04.18.2021 A nice Sunday find

I wasn’t expecting to find any open Red Columbine-Aquilegia canadensis blooms quite yet and most all that I saw were tight buds.  But while photographing something else I noticed these tucked into a corner. Only the one was fully open so I did selective focus and let the others fade into the background.

There was a slight breeze and these move at the slightest.  Sometimes even the eddies from the heat coming off your body on a cool morning is enough to cause some motion.

About Steve Gingold

I am a Nature Photographer with interests in all things related. Water, flowers, insects and fungi are my main interests but I am happy to photograph wildlife and landscapes and all other of Nature's subjects.
This entry was posted in Closeup Photography, Flora, macro photography, Nature Photography, Western Massachusetts, Wildflowers and tagged , , , , , , , , , , , , , , , . Bookmark the permalink.

23 Responses to 04.18.2021 A nice Sunday find

  1. You did a good job focusing on the foreground columbine and letting the rest go happily out of focus. Your last sentence reminds me of the movie “Body Heat.” Maybe you’ll run into Kathleen Turner on one of your cool morning outings.

    Liked by 1 person

    • Despite the appeal of meeting a movie star, I usually prefer my shooting time to be solo.In the case of Kathleen Turner’s character in that movie, Mary Beth would probably prefer I shoot solo as well.

      I did shoot a few frames with the entire plant but this single flower was much more photogenic.

      Like

  2. Eliza Waters says:

    It’s beautiful, Steve!

    Liked by 1 person

  3. Great image Steve!

    Like

  4. Ms. Liz says:

    What poise! Stunning capture.

    Liked by 1 person

  5. Peter Klopp says:

    Great find on a Sunday, Steve! Lovely composiion!

    Liked by 1 person

  6. Ann Mackay says:

    Beautiful – like a tiny sculpture!

    Liked by 1 person

  7. shoreacres says:

    You captured the texture beautifully, and the color just shines. I’ve only seen yellow ones, or yellow tinged with red, in the wild, and not many of those. You’re lucky to have these around.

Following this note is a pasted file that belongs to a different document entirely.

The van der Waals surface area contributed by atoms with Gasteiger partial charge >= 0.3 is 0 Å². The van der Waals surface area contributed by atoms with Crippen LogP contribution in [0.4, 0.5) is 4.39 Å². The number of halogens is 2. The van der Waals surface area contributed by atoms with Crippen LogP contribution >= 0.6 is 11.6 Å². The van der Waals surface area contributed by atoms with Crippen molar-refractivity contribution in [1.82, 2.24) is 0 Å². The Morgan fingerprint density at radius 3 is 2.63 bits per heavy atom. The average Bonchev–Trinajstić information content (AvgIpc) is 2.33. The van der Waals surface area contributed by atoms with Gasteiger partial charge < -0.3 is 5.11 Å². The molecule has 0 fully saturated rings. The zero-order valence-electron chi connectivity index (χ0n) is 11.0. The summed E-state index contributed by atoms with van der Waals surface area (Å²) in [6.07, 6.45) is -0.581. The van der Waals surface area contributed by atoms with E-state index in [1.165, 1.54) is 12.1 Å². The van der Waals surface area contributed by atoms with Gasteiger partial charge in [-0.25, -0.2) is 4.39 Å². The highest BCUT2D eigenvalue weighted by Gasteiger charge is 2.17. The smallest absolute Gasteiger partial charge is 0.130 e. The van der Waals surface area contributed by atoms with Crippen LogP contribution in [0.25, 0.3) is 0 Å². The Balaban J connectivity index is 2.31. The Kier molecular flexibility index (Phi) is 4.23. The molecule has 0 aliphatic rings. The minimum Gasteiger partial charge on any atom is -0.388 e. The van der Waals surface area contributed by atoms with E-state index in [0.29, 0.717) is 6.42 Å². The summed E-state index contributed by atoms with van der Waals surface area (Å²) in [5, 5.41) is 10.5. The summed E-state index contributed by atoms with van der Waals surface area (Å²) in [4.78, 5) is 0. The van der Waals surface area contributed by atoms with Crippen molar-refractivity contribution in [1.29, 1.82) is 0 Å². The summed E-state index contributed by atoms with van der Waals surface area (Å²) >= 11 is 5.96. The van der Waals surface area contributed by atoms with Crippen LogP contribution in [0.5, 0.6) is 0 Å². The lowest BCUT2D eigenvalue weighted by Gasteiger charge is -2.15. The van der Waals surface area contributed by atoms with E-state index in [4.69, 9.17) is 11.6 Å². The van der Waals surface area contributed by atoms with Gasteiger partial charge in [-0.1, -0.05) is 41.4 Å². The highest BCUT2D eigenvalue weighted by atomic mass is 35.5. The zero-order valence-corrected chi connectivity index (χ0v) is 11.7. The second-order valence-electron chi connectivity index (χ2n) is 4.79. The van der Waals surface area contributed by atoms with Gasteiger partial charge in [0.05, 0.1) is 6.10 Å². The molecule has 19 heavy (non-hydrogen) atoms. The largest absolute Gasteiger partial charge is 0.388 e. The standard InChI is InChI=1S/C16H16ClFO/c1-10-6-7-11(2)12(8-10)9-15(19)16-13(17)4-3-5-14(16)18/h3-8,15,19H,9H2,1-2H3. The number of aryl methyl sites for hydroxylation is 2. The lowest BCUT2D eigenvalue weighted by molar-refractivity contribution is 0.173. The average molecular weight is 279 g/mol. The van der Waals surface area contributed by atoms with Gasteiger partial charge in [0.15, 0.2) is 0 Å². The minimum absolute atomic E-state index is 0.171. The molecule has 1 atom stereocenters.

Liked by 1 person

  8. Lovely color, Steve. We have a columbine patch in our yard and every once in a while, a red variety will show up. I’m not sure if this is true, but a neighbor told us that columbines have a tendency to revert to yellow over the course of time. I keep thinking that I need to keep a closer eye on the flowers to see if that is indeed the case.

    Liked by 1 person

  9. Jet Eliot says:

    I gasped when I saw this photo, Steve. Truly a delight. What a joy it is to find wild columbine in the field. Your joy radiates from this photo, thank you.

    Liked by 1 person

    • Wow, I’d love to be around when one of my images gives someone that reaction, Jet. Thanks! I was very happy to find this one open bloom. One thing I’ve never captured with these, maybe Athena has, is a hummingbird feeding in a columbine flower. I’ve seen images of that and the birds at the flowers in our garden but have yet to capture an image myself.

      Liked by 1 person

  10. bluebrightly says:

    I don’t think these are the easiest flowers to photograph and you did a superb job. I love the texture in the petals, the soft background, and the balance you have in the colors – strong but not brash.

    Liked by 1 person

    • It’s a lot easier when they are above ground level, as these are on a ledge, and there is no breeze. Flowers like this are so sensitive to air movement that you almost have to hold your breath. And another odd thing is the heat coming off your body on a cold morning and the eddies it creates which causes some movement. Thanks, Lynn!

      Liked by 1 person

      • bluebrightly says:

        Right, they dangle from those thin stems and it’s impossible, plus you want it all to be in focus. But the part about the heat from your body creating movement, wow, interesting observation! Very poetic when you think about it.

        Liked by 1 person

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